In recent decades, an agro-export boom has deeply transformed Peru’s coastal valleys, resulting in dramatic territorial changes and social inequality in the Ica Valley. This article explains how politico-economic and socio-institutional forces have triggered the emergence of a new ‘hydrosocial territory’, transforming the Ica Valley into a virtual-water extraction zone that produces luxury export crops for the North and China. In addition, it shows how these territorial reconfigurations have led to ecological damage, water scarcity and increasing rural–urban inequality sustained by a hegemonic development discourse that supports agribusiness-elite territorial dominance and discourages social unrest.

Eerste robottrekker actief in de polderklei
Veldhuisen, Bram - \ 2019
Maltodextrin promotes calcium caseinate fibre formation through air inclusion
Wang, Zhaojun ; Dekkers, Birgit L. ; Boom, Remko ; Goot, Atze Jan van der - \ 2019
Food Hydrocolloids 95 (2019). - ISSN 0268-005X - p. 143 - 151.
Air bubble - Anisotropy - Calcium caseinate - Fibrous appearance - Maltodextrin

Commercial calcium caseinate is available as spray-dried and roller-dried powder. Shearing a dense spray-dried calcium caseinate dispersion gives rise to a fibrous material, whereas shearing dense roller-dried calcium caseinate yields a layered material with only slight anisotropy in mechanical strength. The addition of a polysaccharide phase in a continuous protein phase may lead to formation of fibrous structures after shearing, which is hypothesized to be a result of the elongation and orientation of the dispersed polysaccharide domains. We report the effect of the addition of maltodextrin to roller-dried calcium caseinate on structure formation. The strength of the material increased with the addition of maltodextrin, which is partly caused by the withdrawal of water from the caseinate phase towards the maltodextrin phase, leading to a higher local caseinate concentration. The anisotropy of fracture stress and fracture strain were enhanced with up to 5 wt% maltodextrin. The effect of maltodextrin on the mechanical anisotropy and fibrous appearance could be ascribed to the greater air incorporation as a result of the presence of maltodextrin.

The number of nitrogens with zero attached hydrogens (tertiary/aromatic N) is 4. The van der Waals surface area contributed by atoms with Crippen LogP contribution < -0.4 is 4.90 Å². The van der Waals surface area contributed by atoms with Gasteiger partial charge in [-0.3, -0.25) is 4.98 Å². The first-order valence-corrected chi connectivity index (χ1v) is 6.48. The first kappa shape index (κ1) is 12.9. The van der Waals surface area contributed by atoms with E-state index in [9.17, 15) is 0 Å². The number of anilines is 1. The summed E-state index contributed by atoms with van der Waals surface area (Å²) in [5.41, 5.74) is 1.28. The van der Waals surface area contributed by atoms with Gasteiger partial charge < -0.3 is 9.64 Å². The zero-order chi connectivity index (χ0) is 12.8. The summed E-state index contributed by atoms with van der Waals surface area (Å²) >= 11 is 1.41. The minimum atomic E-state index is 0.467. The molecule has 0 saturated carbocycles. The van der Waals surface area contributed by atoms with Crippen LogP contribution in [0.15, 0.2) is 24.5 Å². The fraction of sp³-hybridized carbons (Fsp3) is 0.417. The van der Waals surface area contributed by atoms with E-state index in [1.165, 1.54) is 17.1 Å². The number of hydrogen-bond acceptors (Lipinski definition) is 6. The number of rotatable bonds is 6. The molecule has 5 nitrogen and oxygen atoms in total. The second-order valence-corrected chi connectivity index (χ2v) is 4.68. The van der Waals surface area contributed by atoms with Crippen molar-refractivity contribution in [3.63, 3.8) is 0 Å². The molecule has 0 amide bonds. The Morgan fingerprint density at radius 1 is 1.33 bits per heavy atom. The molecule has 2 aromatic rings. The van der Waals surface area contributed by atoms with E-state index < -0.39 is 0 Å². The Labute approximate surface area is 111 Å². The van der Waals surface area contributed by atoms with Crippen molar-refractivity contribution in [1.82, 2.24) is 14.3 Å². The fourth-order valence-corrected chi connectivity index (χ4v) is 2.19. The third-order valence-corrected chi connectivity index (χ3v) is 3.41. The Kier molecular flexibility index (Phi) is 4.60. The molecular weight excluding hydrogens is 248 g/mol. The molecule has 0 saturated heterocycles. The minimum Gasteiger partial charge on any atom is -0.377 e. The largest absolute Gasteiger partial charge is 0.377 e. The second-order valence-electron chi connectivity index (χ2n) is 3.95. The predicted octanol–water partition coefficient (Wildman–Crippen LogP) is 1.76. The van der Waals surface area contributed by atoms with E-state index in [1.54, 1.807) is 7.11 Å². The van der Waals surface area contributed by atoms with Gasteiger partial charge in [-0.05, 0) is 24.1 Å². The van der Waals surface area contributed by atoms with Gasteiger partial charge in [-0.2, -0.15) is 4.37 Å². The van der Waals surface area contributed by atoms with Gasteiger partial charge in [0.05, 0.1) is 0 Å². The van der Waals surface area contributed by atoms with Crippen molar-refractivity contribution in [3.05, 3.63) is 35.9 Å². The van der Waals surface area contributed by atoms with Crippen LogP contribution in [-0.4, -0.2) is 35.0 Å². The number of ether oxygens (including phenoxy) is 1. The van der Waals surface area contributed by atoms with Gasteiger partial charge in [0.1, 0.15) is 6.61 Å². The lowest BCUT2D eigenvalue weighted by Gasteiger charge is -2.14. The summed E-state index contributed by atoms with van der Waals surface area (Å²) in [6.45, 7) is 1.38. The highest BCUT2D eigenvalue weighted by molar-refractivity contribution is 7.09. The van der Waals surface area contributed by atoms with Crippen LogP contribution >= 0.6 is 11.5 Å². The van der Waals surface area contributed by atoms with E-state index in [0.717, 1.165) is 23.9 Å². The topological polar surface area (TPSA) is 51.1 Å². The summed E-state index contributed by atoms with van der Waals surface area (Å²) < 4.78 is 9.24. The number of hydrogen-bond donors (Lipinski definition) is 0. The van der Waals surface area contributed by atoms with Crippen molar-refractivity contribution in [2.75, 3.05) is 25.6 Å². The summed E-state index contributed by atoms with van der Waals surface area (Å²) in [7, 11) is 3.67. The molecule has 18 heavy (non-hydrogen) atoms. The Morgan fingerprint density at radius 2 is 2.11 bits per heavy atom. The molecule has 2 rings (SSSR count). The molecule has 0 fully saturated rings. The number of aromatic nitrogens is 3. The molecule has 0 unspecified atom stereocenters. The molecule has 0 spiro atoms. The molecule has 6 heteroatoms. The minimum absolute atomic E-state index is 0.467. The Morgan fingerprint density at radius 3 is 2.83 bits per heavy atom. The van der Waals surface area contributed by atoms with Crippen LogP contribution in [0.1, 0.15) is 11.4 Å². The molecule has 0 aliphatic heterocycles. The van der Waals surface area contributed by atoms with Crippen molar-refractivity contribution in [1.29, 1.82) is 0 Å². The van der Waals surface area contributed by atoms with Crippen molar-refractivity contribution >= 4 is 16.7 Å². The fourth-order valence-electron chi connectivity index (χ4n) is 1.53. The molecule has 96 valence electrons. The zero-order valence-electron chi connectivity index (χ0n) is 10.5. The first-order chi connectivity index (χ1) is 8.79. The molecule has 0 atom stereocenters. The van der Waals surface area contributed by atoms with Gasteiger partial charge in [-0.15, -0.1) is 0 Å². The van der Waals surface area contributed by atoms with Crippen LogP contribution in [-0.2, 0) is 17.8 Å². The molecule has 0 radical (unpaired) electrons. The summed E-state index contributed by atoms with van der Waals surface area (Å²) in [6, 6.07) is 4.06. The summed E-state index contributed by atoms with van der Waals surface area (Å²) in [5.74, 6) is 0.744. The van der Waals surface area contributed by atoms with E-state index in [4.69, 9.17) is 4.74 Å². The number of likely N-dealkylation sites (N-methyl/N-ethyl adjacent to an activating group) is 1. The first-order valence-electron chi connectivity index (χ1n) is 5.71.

A systematic analysis on tomato powder quality prepared by four conductive drying technologies
Qiu, Jun ; Acharya, Parag ; Jacobs, Doris M. ; Boom, Remko M. ; Schutyser, Maarten A.I. - \ 2019